A Few Sunday Thoughts

These are random and in no way should detract from the total irrelevance….

The news recently that the population was losing its battle with a healthy balance….there were more deaths than births…..but there could be another reason…infertility.

Your diet could be the problem….

Keeping semen shipshape and in good working order: no easy task.

Across the globe, average sperm count and quality have been gradually declining for years. Scientists have theorized a number of potential causes ranging from household chemicals to microplastics. Another possible culprit may be a man’s diet.

Now, a cross-sectional study published Friday in the journal JAMA Network Open lends support to the notion that a man’s diet seems to directly impact both sperm count and quality.


Keep in mind…you are what you eat.

With that last statement….more news…..

In 1999, US health officials warned that the health of millions of Americans was being imperiled by a “growing obesity epidemic.” Twenty years later, it appears that warning wasn’t very effective: A report issued Thursday by the Centers for Disease Control and Prevention shows that the obesity rate in the US in 2017-2018 spiked to 42.4%, per US News & World Report. Back when that 1999 warning came out, the obesity rate hovered at just over 30%, while a similar report from 2015-2016 placed the rate at 40%, CBS News notes. The CDC health survey on height and weight, which polled more than 5,000 adults, also found that those with severe obesity—having a body mass index of 40 or higher—almost doubled over the past two decades, rising from 4.7% to 9.2%.

Obesity rates differ according to race: Black Americans claimed the highest rate, at 49.6%, while Hispanics come in at 44.8% and whites at 42.2%; Asians hold the lowest rate, at a relatively low 17.4%. “The findings are important for everyone,” study co-author Cynthia Ogden tells UPI. “We know that obesity and severe obesity in particular are associated with many chronic conditions, including diabetes and heart disease.” Which means it looks likely that more Americans will turn up with those conditions—and likely overwhelm medical professionals trying to contend with the issue, per CBS News. “How’s a provider going to do that?” a George Washington University obesity expert says, adding that he’s estimated every primary care doctor in the US is treating an average of 100 severely obese patients. “Severe obesity really requires very intensive therapy.”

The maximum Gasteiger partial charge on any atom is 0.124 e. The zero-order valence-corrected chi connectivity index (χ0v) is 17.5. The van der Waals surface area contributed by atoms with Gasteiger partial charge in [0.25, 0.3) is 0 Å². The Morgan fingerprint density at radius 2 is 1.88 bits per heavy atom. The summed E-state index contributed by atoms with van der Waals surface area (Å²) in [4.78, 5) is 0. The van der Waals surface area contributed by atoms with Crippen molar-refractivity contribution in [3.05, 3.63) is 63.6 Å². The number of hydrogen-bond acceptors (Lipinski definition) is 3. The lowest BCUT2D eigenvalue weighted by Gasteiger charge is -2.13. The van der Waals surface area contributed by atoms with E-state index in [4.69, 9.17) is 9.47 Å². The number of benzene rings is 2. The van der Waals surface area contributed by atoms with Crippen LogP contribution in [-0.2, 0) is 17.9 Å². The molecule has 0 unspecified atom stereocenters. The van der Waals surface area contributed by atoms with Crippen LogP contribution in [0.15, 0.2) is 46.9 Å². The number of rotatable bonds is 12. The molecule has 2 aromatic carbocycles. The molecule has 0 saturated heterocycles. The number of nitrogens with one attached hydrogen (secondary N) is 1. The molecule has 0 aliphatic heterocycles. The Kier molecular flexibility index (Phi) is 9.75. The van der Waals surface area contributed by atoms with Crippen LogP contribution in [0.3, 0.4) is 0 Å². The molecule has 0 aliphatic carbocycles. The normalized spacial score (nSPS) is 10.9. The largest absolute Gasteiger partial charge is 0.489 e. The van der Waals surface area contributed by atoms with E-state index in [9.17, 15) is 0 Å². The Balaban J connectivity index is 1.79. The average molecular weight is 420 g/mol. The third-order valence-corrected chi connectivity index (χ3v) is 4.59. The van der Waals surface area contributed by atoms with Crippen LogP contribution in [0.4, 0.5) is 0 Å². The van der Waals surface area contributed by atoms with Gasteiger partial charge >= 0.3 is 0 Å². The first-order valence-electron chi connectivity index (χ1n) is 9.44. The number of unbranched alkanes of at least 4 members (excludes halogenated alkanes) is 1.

As we all get older we start worrying about the chance of being struck with dementia…..well there may be a way to spot the approach…..

The medical term dementia is often used to describe a group of symptoms that arise when the brain sustains damage because of an injury or ailment, such as Alzheimer’s disease. At present, there is no cure for dementia, so most scientific studies are focused on identifying potential risk factors that can indicate any possibility of developing dementia.

Identifying these risk factors drives people to implement proactive measures to delay the development of dementia and, at the same time, maintain their quality of life as long as possible. While one of the most common symptoms of brain decline is memory loss, a recent study revealed that there is another physical change that may indicate dementia risk.


I Read, I Write, You Know

“lego ergo scribo”

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